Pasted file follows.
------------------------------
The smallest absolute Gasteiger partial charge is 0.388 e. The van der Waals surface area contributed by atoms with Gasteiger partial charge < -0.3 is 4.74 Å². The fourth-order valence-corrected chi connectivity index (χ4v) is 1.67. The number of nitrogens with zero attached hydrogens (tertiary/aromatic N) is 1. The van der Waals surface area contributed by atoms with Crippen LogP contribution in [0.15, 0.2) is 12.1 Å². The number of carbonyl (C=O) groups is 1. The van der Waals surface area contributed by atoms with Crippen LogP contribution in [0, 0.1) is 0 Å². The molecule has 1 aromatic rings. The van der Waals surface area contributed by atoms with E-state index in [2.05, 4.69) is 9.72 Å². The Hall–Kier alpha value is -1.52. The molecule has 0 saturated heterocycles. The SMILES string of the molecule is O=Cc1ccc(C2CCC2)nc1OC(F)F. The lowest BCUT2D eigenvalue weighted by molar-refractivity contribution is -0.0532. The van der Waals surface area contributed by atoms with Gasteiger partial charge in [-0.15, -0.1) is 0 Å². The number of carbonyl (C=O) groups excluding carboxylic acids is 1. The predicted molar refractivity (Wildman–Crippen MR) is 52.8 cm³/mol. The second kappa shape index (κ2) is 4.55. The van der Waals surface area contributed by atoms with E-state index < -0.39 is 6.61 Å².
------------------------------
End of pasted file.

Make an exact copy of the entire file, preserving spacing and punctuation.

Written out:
The smallest absolute Gasteiger partial charge is 0.388 e. The van der Waals surface area contributed by atoms with Gasteiger partial charge < -0.3 is 4.74 Å². The fourth-order valence-corrected chi connectivity index (χ4v) is 1.67. The number of nitrogens with zero attached hydrogens (tertiary/aromatic N) is 1. The van der Waals surface area contributed by atoms with Crippen LogP contribution in [0.15, 0.2) is 12.1 Å². The number of carbonyl (C=O) groups is 1. The van der Waals surface area contributed by atoms with Crippen LogP contribution in [0, 0.1) is 0 Å². The molecule has 1 aromatic rings. The van der Waals surface area contributed by atoms with E-state index in [2.05, 4.69) is 9.72 Å². The Hall–Kier alpha value is -1.52. The molecule has 0 saturated heterocycles. The SMILES string of the molecule is O=Cc1ccc(C2CCC2)nc1OC(F)F. The lowest BCUT2D eigenvalue weighted by molar-refractivity contribution is -0.0532. The van der Waals surface area contributed by atoms with Gasteiger partial charge in [-0.15, -0.1) is 0 Å². The number of carbonyl (C=O) groups excluding carboxylic acids is 1. The predicted molar refractivity (Wildman–Crippen MR) is 52.8 cm³/mol. The second kappa shape index (κ2) is 4.55. The van der Waals surface area contributed by atoms with E-state index < -0.39 is 6.61 Å².